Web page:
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Having regained his liberty, Vosterman accompanied Sir William Soames, who was sent by James II. on a mission to the Ottoman Court, intending, as he travelled in the suite of the ambassador, to sketch the most beautiful prospects in that part of the world; but, as Sir William died in the voyage, the noble scheme of Vosterman was by that accident entirely frustrated. He died in 1693, at the age of fifty.

The works of Vosterman are held in high estimation by connoisseurs. He surpassed, by many degrees, all the landscape painters of his time, in neatness of touch and delicacy of finishing. His taste was Flemish, but he worked up his pictures in an exquisite manner, and enriched them with small figures, possessing wonderful truth and exactness. In his views of the Rhine he constantly represents a large extent of country, diversified with hills, lawns, groves, and windings of the river; and artfully comprised the most extensive scenes in a small compass. His tone of colouring is extremely pleasing, and like nature; his touch, tender and full of spirit; and the boats and vessels on the river are not only drawn correctly, but are so placed and proportioned as to delude the eye agreeably by their perspective truth.

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VERNET

The French School of Painting was verging towards its decline, when an artist, full of vigour and animation, seconded by originality of genius, contended against the vicious taste which then prevailed; enjoying, at the same time, a degree of reputation which posterity has fully confirmed. This was Joseph Vernet, one of the greatest painters of France.

He was born at Avignon, in the year 1714. His father taught him, very early, the first elements of painting. At the age of eighteen, Vernet set out for Rome, where his talents were, at first, but ill recompensed; but, as he encreased in circumstances, he gratified his taste for travel. Endowed with a penetrating mind, he owed to the study of nature a large stock of ideas and innumerable pleasing recollections. In the end, the sight of a storm decided his choice in the particular style of painting to which he devoted himself. In a few years, his landscapes, and, especially, his sea-pieces, made his name known throughout Europe. Having employed himself, in his early years, upon historical painting, he had the art of placing in his compositions, figures perfectly well designed, and grouped with considerable judgment, which almost always form the most interesting episodes. He has depictured, with infinite success, the motion of water, and the velocity of clouds; and if he be less delicate and correct than Claude Lorrain in his landscapes, he is infinitely more poetical and ani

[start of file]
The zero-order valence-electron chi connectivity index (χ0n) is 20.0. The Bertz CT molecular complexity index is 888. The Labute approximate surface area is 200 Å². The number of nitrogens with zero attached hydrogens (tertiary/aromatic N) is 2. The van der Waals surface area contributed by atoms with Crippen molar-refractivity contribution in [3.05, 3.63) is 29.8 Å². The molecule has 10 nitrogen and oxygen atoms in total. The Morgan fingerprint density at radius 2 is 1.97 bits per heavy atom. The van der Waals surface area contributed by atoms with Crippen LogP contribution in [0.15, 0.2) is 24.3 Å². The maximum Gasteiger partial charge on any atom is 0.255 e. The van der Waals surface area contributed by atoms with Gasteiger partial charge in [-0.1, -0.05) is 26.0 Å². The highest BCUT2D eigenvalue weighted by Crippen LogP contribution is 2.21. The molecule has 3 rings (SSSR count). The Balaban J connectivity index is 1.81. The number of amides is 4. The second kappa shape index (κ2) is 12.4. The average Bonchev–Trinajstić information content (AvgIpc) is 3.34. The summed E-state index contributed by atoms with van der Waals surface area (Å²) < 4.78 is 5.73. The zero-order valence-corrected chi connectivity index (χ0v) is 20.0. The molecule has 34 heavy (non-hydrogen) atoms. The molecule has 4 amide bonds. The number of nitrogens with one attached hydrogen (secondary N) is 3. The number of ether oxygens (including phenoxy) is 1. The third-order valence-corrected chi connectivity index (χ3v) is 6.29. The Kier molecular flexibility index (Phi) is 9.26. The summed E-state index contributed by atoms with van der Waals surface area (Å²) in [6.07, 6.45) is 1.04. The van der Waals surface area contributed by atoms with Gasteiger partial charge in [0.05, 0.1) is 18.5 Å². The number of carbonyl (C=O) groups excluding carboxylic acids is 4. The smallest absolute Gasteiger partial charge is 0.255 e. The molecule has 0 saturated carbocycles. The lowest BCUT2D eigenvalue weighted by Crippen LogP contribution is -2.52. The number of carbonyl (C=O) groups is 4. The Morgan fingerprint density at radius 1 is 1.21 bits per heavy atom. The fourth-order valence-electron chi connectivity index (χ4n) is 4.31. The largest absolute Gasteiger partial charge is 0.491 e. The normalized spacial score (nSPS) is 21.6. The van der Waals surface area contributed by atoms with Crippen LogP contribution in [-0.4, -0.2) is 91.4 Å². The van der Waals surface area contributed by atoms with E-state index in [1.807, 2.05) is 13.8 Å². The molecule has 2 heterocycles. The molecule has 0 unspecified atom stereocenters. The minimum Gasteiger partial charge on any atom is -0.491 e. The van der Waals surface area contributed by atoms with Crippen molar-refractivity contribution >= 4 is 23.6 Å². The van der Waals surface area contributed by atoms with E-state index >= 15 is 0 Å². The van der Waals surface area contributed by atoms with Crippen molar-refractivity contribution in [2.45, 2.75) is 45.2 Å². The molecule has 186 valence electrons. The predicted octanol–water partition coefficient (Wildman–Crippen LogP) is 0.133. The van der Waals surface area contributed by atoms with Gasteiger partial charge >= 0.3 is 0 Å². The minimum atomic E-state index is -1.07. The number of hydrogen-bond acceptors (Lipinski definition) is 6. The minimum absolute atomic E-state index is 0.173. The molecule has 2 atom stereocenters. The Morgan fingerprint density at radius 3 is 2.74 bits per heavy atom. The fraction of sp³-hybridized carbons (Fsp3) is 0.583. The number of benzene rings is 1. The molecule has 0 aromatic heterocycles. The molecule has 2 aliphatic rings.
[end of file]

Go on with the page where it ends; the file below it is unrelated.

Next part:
mated than that great master in his sea-pieces. After passing twenty years in Italy, and filling it with his chef d'œuvres, he was recalled into France, by an order of the court, in his thirty-eighth year. He was immediately received into the academy, and undertook, at the instance of government, that admirable collection of marine views of the ports of France, which, unfortunately, he was not able to complete. Few artists have left behind them a greater number of works. There is scarcely a cabinet in Europe that does not possess some of his pictures; and almost all the productions of this artist are held in the highest esteem.

The personal qualities of Vernet, and his social virtues, were superior to the influence of fortune, or of honours. Admitted into the presence of royalty, and courted by the great, he constantly preserved his affability, and was ever modest and unassuming. If he indulged in luxury, it was less through ostentation than to attract around him a body of intelligent men, whose society was his principal recreation. In short, Vernet passed through life deservedly happy; he was respected even by those who were envious of his talents; and it may be said, that he terminated his career without having perceived any sensible diminution of his powers. He died, after a short illness, in the year 1789, at the age of seventy-five,

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